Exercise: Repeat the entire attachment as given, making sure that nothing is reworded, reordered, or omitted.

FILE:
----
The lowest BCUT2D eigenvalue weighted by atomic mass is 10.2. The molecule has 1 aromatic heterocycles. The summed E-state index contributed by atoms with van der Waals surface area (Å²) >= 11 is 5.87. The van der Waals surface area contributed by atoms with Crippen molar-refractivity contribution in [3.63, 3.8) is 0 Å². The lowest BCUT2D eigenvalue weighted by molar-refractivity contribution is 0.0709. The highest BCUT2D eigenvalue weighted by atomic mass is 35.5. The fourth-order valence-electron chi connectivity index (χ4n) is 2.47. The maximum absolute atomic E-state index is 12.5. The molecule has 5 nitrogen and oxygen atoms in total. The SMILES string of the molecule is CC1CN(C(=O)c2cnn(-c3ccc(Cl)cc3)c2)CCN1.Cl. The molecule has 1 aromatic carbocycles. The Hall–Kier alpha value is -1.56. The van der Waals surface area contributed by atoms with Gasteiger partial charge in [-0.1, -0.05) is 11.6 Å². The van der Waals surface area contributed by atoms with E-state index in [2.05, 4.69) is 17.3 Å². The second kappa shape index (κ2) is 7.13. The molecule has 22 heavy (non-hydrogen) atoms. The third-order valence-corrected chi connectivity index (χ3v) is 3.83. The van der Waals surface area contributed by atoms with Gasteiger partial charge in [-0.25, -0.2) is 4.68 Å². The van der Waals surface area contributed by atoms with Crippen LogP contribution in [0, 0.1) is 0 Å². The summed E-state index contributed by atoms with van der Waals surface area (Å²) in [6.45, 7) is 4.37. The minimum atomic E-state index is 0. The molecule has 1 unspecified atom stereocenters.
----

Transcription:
The lowest BCUT2D eigenvalue weighted by atomic mass is 10.2. The molecule has 1 aromatic heterocycles. The summed E-state index contributed by atoms with van der Waals surface area (Å²) >= 11 is 5.87. The van der Waals surface area contributed by atoms with Crippen molar-refractivity contribution in [3.63, 3.8) is 0 Å². The lowest BCUT2D eigenvalue weighted by molar-refractivity contribution is 0.0709. The highest BCUT2D eigenvalue weighted by atomic mass is 35.5. The fourth-order valence-electron chi connectivity index (χ4n) is 2.47. The maximum absolute atomic E-state index is 12.5. The molecule has 5 nitrogen and oxygen atoms in total. The SMILES string of the molecule is CC1CN(C(=O)c2cnn(-c3ccc(Cl)cc3)c2)CCN1.Cl. The molecule has 1 aromatic carbocycles. The Hall–Kier alpha value is -1.56. The van der Waals surface area contributed by atoms with Gasteiger partial charge in [-0.1, -0.05) is 11.6 Å². The van der Waals surface area contributed by atoms with E-state index in [2.05, 4.69) is 17.3 Å². The second kappa shape index (κ2) is 7.13. The molecule has 22 heavy (non-hydrogen) atoms. The third-order valence-corrected chi connectivity index (χ3v) is 3.83. The van der Waals surface area contributed by atoms with Gasteiger partial charge in [-0.25, -0.2) is 4.68 Å². The van der Waals surface area contributed by atoms with Crippen LogP contribution in [0, 0.1) is 0 Å². The summed E-state index contributed by atoms with van der Waals surface area (Å²) in [6.45, 7) is 4.37. The minimum atomic E-state index is 0. The molecule has 1 unspecified atom stereocenters.